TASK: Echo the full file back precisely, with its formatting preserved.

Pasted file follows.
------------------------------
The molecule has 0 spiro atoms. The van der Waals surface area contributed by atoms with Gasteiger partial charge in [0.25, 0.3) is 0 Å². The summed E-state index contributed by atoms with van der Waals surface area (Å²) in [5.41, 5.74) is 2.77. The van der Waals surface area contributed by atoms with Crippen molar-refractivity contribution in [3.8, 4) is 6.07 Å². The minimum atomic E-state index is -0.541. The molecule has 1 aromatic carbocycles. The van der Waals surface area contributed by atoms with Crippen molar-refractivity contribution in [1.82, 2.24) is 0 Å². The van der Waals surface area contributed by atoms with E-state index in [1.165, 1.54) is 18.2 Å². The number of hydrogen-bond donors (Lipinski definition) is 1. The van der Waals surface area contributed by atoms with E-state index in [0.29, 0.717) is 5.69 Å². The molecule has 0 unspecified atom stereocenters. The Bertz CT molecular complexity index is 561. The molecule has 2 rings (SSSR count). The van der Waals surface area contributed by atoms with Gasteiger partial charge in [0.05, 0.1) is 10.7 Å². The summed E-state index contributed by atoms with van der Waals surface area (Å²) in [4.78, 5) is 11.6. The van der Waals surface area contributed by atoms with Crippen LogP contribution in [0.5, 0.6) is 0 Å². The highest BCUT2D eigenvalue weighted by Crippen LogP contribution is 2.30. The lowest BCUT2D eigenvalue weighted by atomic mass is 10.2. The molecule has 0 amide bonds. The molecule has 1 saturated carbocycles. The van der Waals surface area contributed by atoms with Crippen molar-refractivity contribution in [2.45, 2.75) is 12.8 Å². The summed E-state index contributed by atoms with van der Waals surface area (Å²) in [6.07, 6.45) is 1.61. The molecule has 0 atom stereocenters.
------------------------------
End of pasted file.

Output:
The molecule has 0 spiro atoms. The van der Waals surface area contributed by atoms with Gasteiger partial charge in [0.25, 0.3) is 0 Å². The summed E-state index contributed by atoms with van der Waals surface area (Å²) in [5.41, 5.74) is 2.77. The van der Waals surface area contributed by atoms with Crippen molar-refractivity contribution in [3.8, 4) is 6.07 Å². The minimum atomic E-state index is -0.541. The molecule has 1 aromatic carbocycles. The van der Waals surface area contributed by atoms with Crippen molar-refractivity contribution in [1.82, 2.24) is 0 Å². The van der Waals surface area contributed by atoms with E-state index in [1.165, 1.54) is 18.2 Å². The number of hydrogen-bond donors (Lipinski definition) is 1. The van der Waals surface area contributed by atoms with E-state index in [0.29, 0.717) is 5.69 Å². The molecule has 0 unspecified atom stereocenters. The Bertz CT molecular complexity index is 561. The molecule has 2 rings (SSSR count). The van der Waals surface area contributed by atoms with Gasteiger partial charge in [0.05, 0.1) is 10.7 Å². The summed E-state index contributed by atoms with van der Waals surface area (Å²) in [4.78, 5) is 11.6. The van der Waals surface area contributed by atoms with Crippen LogP contribution in [0.5, 0.6) is 0 Å². The highest BCUT2D eigenvalue weighted by Crippen LogP contribution is 2.30. The lowest BCUT2D eigenvalue weighted by atomic mass is 10.2. The molecule has 0 amide bonds. The molecule has 1 saturated carbocycles. The van der Waals surface area contributed by atoms with Crippen molar-refractivity contribution in [2.45, 2.75) is 12.8 Å². The summed E-state index contributed by atoms with van der Waals surface area (Å²) in [6.07, 6.45) is 1.61. The molecule has 0 atom stereocenters.